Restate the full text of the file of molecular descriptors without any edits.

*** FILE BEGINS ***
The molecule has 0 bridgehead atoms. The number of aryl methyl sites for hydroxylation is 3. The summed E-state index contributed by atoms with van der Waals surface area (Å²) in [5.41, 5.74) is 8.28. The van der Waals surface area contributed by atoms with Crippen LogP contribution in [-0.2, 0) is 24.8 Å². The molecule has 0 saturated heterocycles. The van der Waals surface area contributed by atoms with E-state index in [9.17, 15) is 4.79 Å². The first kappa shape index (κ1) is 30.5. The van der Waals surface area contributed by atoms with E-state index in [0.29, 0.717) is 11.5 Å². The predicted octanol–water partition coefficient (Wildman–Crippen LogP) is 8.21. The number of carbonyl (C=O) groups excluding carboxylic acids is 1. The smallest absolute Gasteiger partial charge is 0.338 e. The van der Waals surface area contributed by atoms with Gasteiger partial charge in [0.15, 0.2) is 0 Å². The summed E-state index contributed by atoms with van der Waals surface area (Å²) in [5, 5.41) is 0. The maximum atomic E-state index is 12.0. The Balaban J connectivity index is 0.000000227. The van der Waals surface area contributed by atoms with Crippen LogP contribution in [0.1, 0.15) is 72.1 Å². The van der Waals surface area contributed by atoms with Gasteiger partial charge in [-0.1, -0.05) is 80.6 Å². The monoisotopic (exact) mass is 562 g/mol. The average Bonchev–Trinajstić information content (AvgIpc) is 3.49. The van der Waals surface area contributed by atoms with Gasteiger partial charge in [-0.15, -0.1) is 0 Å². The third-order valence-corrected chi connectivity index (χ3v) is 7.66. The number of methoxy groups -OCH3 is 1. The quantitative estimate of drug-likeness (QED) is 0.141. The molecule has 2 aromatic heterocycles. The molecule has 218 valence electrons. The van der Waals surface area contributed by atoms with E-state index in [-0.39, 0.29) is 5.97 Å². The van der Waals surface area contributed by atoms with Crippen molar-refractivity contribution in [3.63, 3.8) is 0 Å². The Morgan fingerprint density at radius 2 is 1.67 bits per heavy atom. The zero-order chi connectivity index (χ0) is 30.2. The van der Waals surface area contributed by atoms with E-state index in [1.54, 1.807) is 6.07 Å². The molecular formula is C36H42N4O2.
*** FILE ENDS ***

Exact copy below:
The molecule has 0 bridgehead atoms. The number of aryl methyl sites for hydroxylation is 3. The summed E-state index contributed by atoms with van der Waals surface area (Å²) in [5.41, 5.74) is 8.28. The van der Waals surface area contributed by atoms with Crippen LogP contribution in [-0.2, 0) is 24.8 Å². The molecule has 0 saturated heterocycles. The van der Waals surface area contributed by atoms with E-state index in [9.17, 15) is 4.79 Å². The first kappa shape index (κ1) is 30.5. The van der Waals surface area contributed by atoms with E-state index in [0.29, 0.717) is 11.5 Å². The predicted octanol–water partition coefficient (Wildman–Crippen LogP) is 8.21. The number of carbonyl (C=O) groups excluding carboxylic acids is 1. The smallest absolute Gasteiger partial charge is 0.338 e. The van der Waals surface area contributed by atoms with Gasteiger partial charge in [0.15, 0.2) is 0 Å². The summed E-state index contributed by atoms with van der Waals surface area (Å²) in [5, 5.41) is 0. The maximum atomic E-state index is 12.0. The Balaban J connectivity index is 0.000000227. The van der Waals surface area contributed by atoms with Crippen LogP contribution in [0.1, 0.15) is 72.1 Å². The van der Waals surface area contributed by atoms with Gasteiger partial charge in [-0.1, -0.05) is 80.6 Å². The monoisotopic (exact) mass is 562 g/mol. The average Bonchev–Trinajstić information content (AvgIpc) is 3.49. The van der Waals surface area contributed by atoms with Gasteiger partial charge in [-0.15, -0.1) is 0 Å². The third-order valence-corrected chi connectivity index (χ3v) is 7.66. The number of methoxy groups -OCH3 is 1. The quantitative estimate of drug-likeness (QED) is 0.141. The molecule has 2 aromatic heterocycles. The molecule has 218 valence electrons. The van der Waals surface area contributed by atoms with E-state index in [-0.39, 0.29) is 5.97 Å². The van der Waals surface area contributed by atoms with Crippen molar-refractivity contribution in [3.63, 3.8) is 0 Å². The Morgan fingerprint density at radius 2 is 1.67 bits per heavy atom. The zero-order chi connectivity index (χ0) is 30.2. The van der Waals surface area contributed by atoms with E-state index in [1.54, 1.807) is 6.07 Å². The molecular formula is C36H42N4O2.